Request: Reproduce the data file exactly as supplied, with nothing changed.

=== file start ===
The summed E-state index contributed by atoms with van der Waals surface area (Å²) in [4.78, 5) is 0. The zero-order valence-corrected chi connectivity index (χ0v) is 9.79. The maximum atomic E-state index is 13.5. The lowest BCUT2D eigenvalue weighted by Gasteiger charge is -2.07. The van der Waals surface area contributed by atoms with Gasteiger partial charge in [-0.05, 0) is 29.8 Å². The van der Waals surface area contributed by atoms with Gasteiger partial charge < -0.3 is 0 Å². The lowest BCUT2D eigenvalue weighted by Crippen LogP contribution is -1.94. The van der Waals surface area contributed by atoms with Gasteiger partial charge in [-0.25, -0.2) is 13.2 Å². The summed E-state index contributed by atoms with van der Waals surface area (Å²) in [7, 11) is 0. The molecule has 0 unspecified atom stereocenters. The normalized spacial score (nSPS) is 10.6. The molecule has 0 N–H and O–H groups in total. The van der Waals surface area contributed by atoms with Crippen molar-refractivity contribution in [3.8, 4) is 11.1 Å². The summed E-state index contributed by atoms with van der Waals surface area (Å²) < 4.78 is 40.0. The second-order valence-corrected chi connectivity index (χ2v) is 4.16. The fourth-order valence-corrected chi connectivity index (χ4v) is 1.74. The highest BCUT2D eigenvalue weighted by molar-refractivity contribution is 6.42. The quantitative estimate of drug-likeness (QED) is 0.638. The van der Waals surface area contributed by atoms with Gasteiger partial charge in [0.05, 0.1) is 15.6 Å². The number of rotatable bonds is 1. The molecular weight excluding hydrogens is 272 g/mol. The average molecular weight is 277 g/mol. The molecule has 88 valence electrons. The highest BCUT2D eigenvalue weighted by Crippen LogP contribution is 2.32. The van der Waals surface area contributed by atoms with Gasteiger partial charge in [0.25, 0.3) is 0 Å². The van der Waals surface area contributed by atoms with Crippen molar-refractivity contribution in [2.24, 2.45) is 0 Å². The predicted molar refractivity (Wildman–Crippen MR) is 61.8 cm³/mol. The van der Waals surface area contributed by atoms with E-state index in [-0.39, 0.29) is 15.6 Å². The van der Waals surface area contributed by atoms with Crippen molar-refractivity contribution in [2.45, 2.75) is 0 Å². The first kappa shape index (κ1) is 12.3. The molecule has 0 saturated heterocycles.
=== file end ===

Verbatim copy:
The summed E-state index contributed by atoms with van der Waals surface area (Å²) in [4.78, 5) is 0. The zero-order valence-corrected chi connectivity index (χ0v) is 9.79. The maximum atomic E-state index is 13.5. The lowest BCUT2D eigenvalue weighted by Gasteiger charge is -2.07. The van der Waals surface area contributed by atoms with Gasteiger partial charge in [-0.05, 0) is 29.8 Å². The van der Waals surface area contributed by atoms with Gasteiger partial charge < -0.3 is 0 Å². The lowest BCUT2D eigenvalue weighted by Crippen LogP contribution is -1.94. The van der Waals surface area contributed by atoms with Gasteiger partial charge in [-0.25, -0.2) is 13.2 Å². The summed E-state index contributed by atoms with van der Waals surface area (Å²) in [7, 11) is 0. The molecule has 0 unspecified atom stereocenters. The normalized spacial score (nSPS) is 10.6. The molecule has 0 N–H and O–H groups in total. The van der Waals surface area contributed by atoms with Crippen molar-refractivity contribution in [3.8, 4) is 11.1 Å². The summed E-state index contributed by atoms with van der Waals surface area (Å²) < 4.78 is 40.0. The second-order valence-corrected chi connectivity index (χ2v) is 4.16. The fourth-order valence-corrected chi connectivity index (χ4v) is 1.74. The highest BCUT2D eigenvalue weighted by molar-refractivity contribution is 6.42. The quantitative estimate of drug-likeness (QED) is 0.638. The van der Waals surface area contributed by atoms with Gasteiger partial charge in [0.05, 0.1) is 15.6 Å². The number of rotatable bonds is 1. The molecular weight excluding hydrogens is 272 g/mol. The average molecular weight is 277 g/mol. The molecule has 88 valence electrons. The highest BCUT2D eigenvalue weighted by Crippen LogP contribution is 2.32. The van der Waals surface area contributed by atoms with Gasteiger partial charge in [0.25, 0.3) is 0 Å². The van der Waals surface area contributed by atoms with Crippen molar-refractivity contribution in [2.24, 2.45) is 0 Å². The predicted molar refractivity (Wildman–Crippen MR) is 61.8 cm³/mol. The van der Waals surface area contributed by atoms with E-state index in [-0.39, 0.29) is 15.6 Å². The van der Waals surface area contributed by atoms with Crippen molar-refractivity contribution in [2.45, 2.75) is 0 Å². The first kappa shape index (κ1) is 12.3. The molecule has 0 saturated heterocycles.